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The Frankenstein story has been reworked and repurposed ever since Mary Shelley and her boho friends cooked up the original on a rainy weekend back in 1818. It's come to be seen as the ur man-playing-god cautionary tale. While I'm hardly a Frankenste ...more
" It’s pure white, deep blue… and dirty all over.

Nam Ton ware – centuries-old ceramics from Southeast Asia’s Golden Triangle – captivated the DeWitt Age
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" It’s pure white, deep blue… and dirty all over.

Nam Ton ware – centuries-old ceramics from Southeast Asia’s Golden Triangle – captivated the DeWitt Age
...more "
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The Virgin's Promise by Kim Hudson
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By now, Christopher Vogler's The Writer's Journey: Mythic Structure for Writers has become part of the must-read canon for writers. It boils down Joseph Campbell's The Hero With a Thousand Faces into a form that can be used by authors and scr ...more
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Nothing Is True and Everything Is Possible by Peter Pomerantsev
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Winston Churchill famously called the Soviet Union "a riddle wrapped in a mystery inside an enigma."Opaque was the typical description for the black box of the USSR; many an intelligence analyst made a career of charting the ups and downs of high Sov ...more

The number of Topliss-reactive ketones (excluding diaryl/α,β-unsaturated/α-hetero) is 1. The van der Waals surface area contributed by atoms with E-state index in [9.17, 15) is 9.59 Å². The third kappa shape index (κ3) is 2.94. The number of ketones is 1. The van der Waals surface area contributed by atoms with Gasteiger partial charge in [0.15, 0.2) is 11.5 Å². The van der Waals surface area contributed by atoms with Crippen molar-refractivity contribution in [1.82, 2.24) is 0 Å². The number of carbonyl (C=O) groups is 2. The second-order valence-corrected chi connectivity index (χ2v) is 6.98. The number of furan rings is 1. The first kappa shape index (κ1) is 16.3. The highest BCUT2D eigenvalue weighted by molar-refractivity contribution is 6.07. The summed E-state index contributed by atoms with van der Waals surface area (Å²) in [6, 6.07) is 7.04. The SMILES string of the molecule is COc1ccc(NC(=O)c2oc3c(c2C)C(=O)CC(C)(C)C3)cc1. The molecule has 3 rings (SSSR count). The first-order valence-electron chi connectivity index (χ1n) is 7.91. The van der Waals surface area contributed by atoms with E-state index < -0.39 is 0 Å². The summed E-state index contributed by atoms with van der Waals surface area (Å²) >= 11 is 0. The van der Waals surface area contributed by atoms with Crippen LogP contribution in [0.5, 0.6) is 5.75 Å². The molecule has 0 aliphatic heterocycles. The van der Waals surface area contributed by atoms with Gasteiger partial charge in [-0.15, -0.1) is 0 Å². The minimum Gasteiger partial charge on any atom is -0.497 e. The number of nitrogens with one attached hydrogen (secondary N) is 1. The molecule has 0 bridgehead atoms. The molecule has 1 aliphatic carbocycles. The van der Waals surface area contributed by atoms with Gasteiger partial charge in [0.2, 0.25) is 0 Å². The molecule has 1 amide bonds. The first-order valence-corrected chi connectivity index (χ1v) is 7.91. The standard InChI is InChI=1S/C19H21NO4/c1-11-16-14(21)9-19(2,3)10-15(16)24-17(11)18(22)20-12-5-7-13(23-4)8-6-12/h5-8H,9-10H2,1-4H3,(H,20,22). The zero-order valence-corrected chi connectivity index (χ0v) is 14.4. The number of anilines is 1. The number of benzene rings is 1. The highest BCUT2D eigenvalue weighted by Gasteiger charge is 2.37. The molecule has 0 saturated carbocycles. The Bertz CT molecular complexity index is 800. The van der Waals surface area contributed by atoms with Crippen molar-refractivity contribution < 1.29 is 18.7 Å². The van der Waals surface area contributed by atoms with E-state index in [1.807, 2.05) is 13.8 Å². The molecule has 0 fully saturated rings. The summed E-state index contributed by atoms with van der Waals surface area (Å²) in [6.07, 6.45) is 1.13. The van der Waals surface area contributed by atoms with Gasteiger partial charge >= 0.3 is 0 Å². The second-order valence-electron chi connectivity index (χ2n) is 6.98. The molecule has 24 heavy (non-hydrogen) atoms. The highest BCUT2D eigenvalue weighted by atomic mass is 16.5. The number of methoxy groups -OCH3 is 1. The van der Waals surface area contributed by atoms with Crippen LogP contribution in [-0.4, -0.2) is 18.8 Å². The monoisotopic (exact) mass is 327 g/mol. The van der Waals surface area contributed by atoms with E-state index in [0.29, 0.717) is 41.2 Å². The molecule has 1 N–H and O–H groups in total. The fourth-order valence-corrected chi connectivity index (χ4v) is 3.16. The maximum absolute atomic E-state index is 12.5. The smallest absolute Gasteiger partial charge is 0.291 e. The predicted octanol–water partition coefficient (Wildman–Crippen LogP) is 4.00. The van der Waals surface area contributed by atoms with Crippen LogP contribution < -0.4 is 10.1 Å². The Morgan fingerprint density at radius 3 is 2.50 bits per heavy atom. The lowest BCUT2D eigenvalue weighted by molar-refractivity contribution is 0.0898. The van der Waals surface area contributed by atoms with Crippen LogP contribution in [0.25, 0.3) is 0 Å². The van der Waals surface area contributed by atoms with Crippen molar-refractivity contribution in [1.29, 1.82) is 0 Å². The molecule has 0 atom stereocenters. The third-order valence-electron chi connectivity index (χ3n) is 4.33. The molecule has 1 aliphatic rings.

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“Does anything we do ever end it?”
Lance Charnes, Doha 12

“No. Do I need to spell that?”
Lance Charnes, South

“People here notice when you have gunfights in train stations!”
Lance Charnes, Doha 12

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“Murder is such a charged word. You know how some people fixate and won't let things go? They're called cops. ”
Tim Dorsey, Nuclear Jellyfish

“It doesn't have to make sense, it just has to sound like it does.”
Elmore Leonard, Freaky Deaky

“Does anything we do ever end it?”
Lance Charnes, Doha 12

“No. Do I need to spell that?”
Lance Charnes, South

“People here notice when you have gunfights in train stations!”
Lance Charnes, Doha 12

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July 2020 Group Reads - Thirteen by Steve Cavanagh and Where the Bodies are Buried by Christopher Brookmyre _ _ _ _ _ “It was a dark and stormy night ...more
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Robert Thanks for the friend request, Lance.